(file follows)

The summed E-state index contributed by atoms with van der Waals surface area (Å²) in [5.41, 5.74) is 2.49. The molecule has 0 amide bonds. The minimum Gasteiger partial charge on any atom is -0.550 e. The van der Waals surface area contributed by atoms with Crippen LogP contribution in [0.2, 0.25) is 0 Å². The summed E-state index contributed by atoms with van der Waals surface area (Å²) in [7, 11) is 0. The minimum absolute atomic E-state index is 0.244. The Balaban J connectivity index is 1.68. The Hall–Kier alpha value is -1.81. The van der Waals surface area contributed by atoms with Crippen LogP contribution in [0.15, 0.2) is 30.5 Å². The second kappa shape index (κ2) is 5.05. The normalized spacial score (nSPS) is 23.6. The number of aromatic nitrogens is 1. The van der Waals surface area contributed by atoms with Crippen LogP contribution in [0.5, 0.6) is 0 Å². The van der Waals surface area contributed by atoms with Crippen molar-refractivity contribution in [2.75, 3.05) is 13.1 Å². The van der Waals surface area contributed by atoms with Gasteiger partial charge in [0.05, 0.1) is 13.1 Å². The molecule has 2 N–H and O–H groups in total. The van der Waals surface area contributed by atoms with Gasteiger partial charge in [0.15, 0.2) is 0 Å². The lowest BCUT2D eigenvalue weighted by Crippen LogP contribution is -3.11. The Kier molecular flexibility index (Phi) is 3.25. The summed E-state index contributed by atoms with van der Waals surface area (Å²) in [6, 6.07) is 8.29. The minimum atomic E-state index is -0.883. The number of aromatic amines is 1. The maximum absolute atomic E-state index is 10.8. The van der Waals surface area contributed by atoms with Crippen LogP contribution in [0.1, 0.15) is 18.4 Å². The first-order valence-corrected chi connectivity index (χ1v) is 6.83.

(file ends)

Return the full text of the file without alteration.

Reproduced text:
The summed E-state index contributed by atoms with van der Waals surface area (Å²) in [5.41, 5.74) is 2.49. The molecule has 0 amide bonds. The minimum Gasteiger partial charge on any atom is -0.550 e. The van der Waals surface area contributed by atoms with Crippen LogP contribution in [0.2, 0.25) is 0 Å². The summed E-state index contributed by atoms with van der Waals surface area (Å²) in [7, 11) is 0. The minimum absolute atomic E-state index is 0.244. The Balaban J connectivity index is 1.68. The Hall–Kier alpha value is -1.81. The van der Waals surface area contributed by atoms with Crippen LogP contribution in [0.15, 0.2) is 30.5 Å². The second kappa shape index (κ2) is 5.05. The normalized spacial score (nSPS) is 23.6. The number of aromatic nitrogens is 1. The van der Waals surface area contributed by atoms with Crippen LogP contribution in [0.5, 0.6) is 0 Å². The van der Waals surface area contributed by atoms with Crippen molar-refractivity contribution in [2.75, 3.05) is 13.1 Å². The van der Waals surface area contributed by atoms with Gasteiger partial charge in [0.05, 0.1) is 13.1 Å². The molecule has 2 N–H and O–H groups in total. The van der Waals surface area contributed by atoms with Gasteiger partial charge in [0.15, 0.2) is 0 Å². The lowest BCUT2D eigenvalue weighted by Crippen LogP contribution is -3.11. The Kier molecular flexibility index (Phi) is 3.25. The summed E-state index contributed by atoms with van der Waals surface area (Å²) in [6, 6.07) is 8.29. The minimum atomic E-state index is -0.883. The number of aromatic amines is 1. The maximum absolute atomic E-state index is 10.8. The van der Waals surface area contributed by atoms with Crippen LogP contribution in [0.1, 0.15) is 18.4 Å². The first-order valence-corrected chi connectivity index (χ1v) is 6.83.